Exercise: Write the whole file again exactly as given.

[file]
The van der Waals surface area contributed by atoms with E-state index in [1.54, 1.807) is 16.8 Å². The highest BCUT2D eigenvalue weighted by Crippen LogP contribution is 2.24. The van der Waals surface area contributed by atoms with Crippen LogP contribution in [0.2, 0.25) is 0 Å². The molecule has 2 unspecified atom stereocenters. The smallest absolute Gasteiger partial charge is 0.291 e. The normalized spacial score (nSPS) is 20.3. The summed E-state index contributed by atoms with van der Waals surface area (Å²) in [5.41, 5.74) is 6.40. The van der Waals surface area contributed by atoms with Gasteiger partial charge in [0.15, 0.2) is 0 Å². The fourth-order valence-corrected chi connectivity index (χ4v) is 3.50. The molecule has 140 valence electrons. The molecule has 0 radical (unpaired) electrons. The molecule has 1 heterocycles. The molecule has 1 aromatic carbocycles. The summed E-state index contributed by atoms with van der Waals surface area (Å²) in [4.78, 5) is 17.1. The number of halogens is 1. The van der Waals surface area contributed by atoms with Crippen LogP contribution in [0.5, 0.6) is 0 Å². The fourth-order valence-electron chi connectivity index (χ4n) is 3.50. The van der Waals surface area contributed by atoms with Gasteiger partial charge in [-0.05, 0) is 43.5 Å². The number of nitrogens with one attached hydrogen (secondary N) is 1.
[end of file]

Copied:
The van der Waals surface area contributed by atoms with E-state index in [1.54, 1.807) is 16.8 Å². The highest BCUT2D eigenvalue weighted by Crippen LogP contribution is 2.24. The van der Waals surface area contributed by atoms with Crippen LogP contribution in [0.2, 0.25) is 0 Å². The molecule has 2 unspecified atom stereocenters. The smallest absolute Gasteiger partial charge is 0.291 e. The normalized spacial score (nSPS) is 20.3. The summed E-state index contributed by atoms with van der Waals surface area (Å²) in [5.41, 5.74) is 6.40. The van der Waals surface area contributed by atoms with Gasteiger partial charge in [0.15, 0.2) is 0 Å². The fourth-order valence-corrected chi connectivity index (χ4v) is 3.50. The molecule has 140 valence electrons. The molecule has 0 radical (unpaired) electrons. The molecule has 1 heterocycles. The molecule has 1 aromatic carbocycles. The summed E-state index contributed by atoms with van der Waals surface area (Å²) in [4.78, 5) is 17.1. The number of halogens is 1. The van der Waals surface area contributed by atoms with Crippen LogP contribution in [0.5, 0.6) is 0 Å². The fourth-order valence-electron chi connectivity index (χ4n) is 3.50. The van der Waals surface area contributed by atoms with Gasteiger partial charge in [-0.05, 0) is 43.5 Å². The number of nitrogens with one attached hydrogen (secondary N) is 1.